2002 Michel Colin Deleger Puligny-Montrachet 1er Cru "Demoiselles"

SKU #1031691 96 points Robert Parker's Wine Advocate

 There are only three and a half barrels (87 cases) of the exceptional 2002 Puligny-Montrachet Les Demoiselles. Its intricate aromatic profile reveals a deep, spicy minerality. This fleshy, expansive, medium-bodied wine broadens on the taster’s palate, releasing intense layers of minerals, gravel, and spices. Seamless, harmonious, and exhibiting astounding length, this is one of the great efforts of Michel Colin’s 40-year career. Anticipated maturity: 2005-2015.  (2/2004)

92 points Stephen Tanzer's International Wine Cellar

 Superripe aromas of peach, stone and nutty oak, with a suggestion of petrol; a bit less pristine than the Truffiere. Fat, lush, broad and sweet; bigger and richer than the Truffiere but not quite as precise. Finishes sweet, full and long. I'd start drinking this in three or four years and wait five or six for the Truffiere.  (10/2004)

90 points Allen Meadows - Burghound

 The nose is gently oaky and certainly more pronounced in this regard than the Truffière, offering toasty aromas and a hint of vanilla. The flavors are big and admirably dense but I find the oak to be borderline intrusive, especially on the persistent finish where there is also a touch of warmth. To be sure, this is a fine wine but there is more wood in evidence than I think does the wine's raw material justice...55 year old vines and this is not the same cuvée as the Clos St. Abdon version in 2002... Bruno Colin was quite positive about the 2002s, calling them "fresh and beautifully balanced wines with good natural sugars, racy acidities and excellent potential". They saw one-third new oak and will be bottled in March, which is one month later than the 2001s. Note: Long time admirers of the Domaine will be interested to know that as of the 2004 vintage, the destructive nature of the French inheritance system will have struck again. This is because Michel's two sons, Bruno and Philippe have decided to take their respective portions of the Domaine so that they can take advantage of certain benefits in the French tax code. As of 2004, there will be three domaines with three different labels as a result of the split with Michel keeping the Chevalier-Montrachet, Puligny-Montrachet "Les Demoiselles" and part of the Chassagne-Montrachet "En Remilly"; these three parcels will only total .70 ha so it really will be more of a hobby than anything else.  (7/2004)

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Varietal:

Chardonnay

- It's hard to believe that up until about 30 years ago, this extremely popular varietal hid behind the veil of geographical names like Chablis and Puligny-Montrachet. Now grown all over the world and bottled by its varietal name, Chardonnay has achieved a level of branding unlike any other wine. Surprisingly, though, what you get when you buy Chardonnay can differ greatly from country to country and even within one country, depending on the climate where it's grown and how it is vinified and aged. From fresh, crisp and minerally with apple and lemon notes to rich and buttery with tropical fruit overtones, Chardonnay runs the gamut. In France's Burgundy, Chardonnay is the source of the prized wines of Chablis, Corton-Charlemagne, Mâcon, Meursault and Montrachet. It also the foundation of exceptional Champagne, where it is blended with Pinot Noir and Pinot Meunier or vinified on its own into Blanc de Blancs. It is also extremely popular in California, and is gaining popularity in Australia, New Zealand, Italy, Spain and South Africa.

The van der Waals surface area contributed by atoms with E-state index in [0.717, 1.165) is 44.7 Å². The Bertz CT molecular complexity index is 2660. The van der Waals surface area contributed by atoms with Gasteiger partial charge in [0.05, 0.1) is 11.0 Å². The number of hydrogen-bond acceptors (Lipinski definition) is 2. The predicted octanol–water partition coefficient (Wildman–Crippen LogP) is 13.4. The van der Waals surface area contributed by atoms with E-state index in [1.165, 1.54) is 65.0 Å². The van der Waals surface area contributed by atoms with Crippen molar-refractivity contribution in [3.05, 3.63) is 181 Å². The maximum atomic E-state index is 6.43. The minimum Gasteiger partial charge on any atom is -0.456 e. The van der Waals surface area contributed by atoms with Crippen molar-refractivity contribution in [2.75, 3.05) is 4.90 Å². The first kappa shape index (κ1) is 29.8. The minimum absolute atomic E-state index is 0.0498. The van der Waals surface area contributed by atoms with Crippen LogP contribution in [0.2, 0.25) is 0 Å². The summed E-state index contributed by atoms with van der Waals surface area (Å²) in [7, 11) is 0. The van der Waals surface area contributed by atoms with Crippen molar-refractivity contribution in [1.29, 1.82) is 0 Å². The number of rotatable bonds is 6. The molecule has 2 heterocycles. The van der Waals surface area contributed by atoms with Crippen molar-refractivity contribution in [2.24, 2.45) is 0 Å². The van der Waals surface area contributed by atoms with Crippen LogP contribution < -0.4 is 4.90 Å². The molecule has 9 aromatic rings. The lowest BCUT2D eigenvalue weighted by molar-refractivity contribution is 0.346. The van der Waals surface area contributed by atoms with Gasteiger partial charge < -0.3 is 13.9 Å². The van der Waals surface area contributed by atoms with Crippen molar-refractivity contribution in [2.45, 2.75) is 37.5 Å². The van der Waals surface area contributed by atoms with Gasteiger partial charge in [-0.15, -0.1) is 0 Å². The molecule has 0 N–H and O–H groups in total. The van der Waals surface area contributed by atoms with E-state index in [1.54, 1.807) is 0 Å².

Country:

France

- When it comes to wine, France stands alone. No other country can beat it in terms of quality and diversity. And while many of its Region, Bordeaux, Burgundy and Champagne most obviously, produce wine as rare, as sought-after and nearly as expensive as gold, there are just as many obscurities and values to be had from little known appellations throughout the country. To learn everything there is to know about French wine would take a lifetime. To understand and appreciate French wine, one only has to begin tasting them. Click for a list of bestselling items from all of France.
Sub-Region:

Burgundy

- The province of eastern France, famous for its red wines produced from Pinot Noir and its whites produced from Chardonnay. (Small of amounts of Gamay and Aligoté are still grown, although these have to be labeled differently.) The most famous part of the region is known as the Côte d'Or (the Golden Slope). It is divided into the Côte de Beaune, south of the town of Beaune (famous principally for its whites), and the Côte de Nuits, North of Beaune (home of the most famous reds). In addition, the Côte Chalonnaise and the Mâconnais are important wine growing regions, although historically a clear level (or more) below the Côte d'Or. Also include by some are the regions of Chablis and Auxerrois, farther north. View our bestselling Burgundy.
Specific Appellation:

Puligny Montrachet

- Puligny is a village which has been called 'attractive, self-confident and unpretentious.' Some of the world's greatest dry white wines come from here. The Grands Crus of Montrachet, Chevalier Montrachet, Bâtard Montrachet, and Bienvenues Bâtard Montrachet are on the southern edge, adjacent to the village of Chassagne. In Puligny, you can see the distinctly different soils which yield the different wines. The borders of the Grands Crus are anything but arbitrary, and the character of the wines form Puligny are distinct from Meursault to the north and Chassagne to the South. The vineyards closest to Meursault have thin soils, with slate and rock. Their wines are more delicate and minerally but no less lovely than the more powerful wines from the vineyards towards the Grands Crus.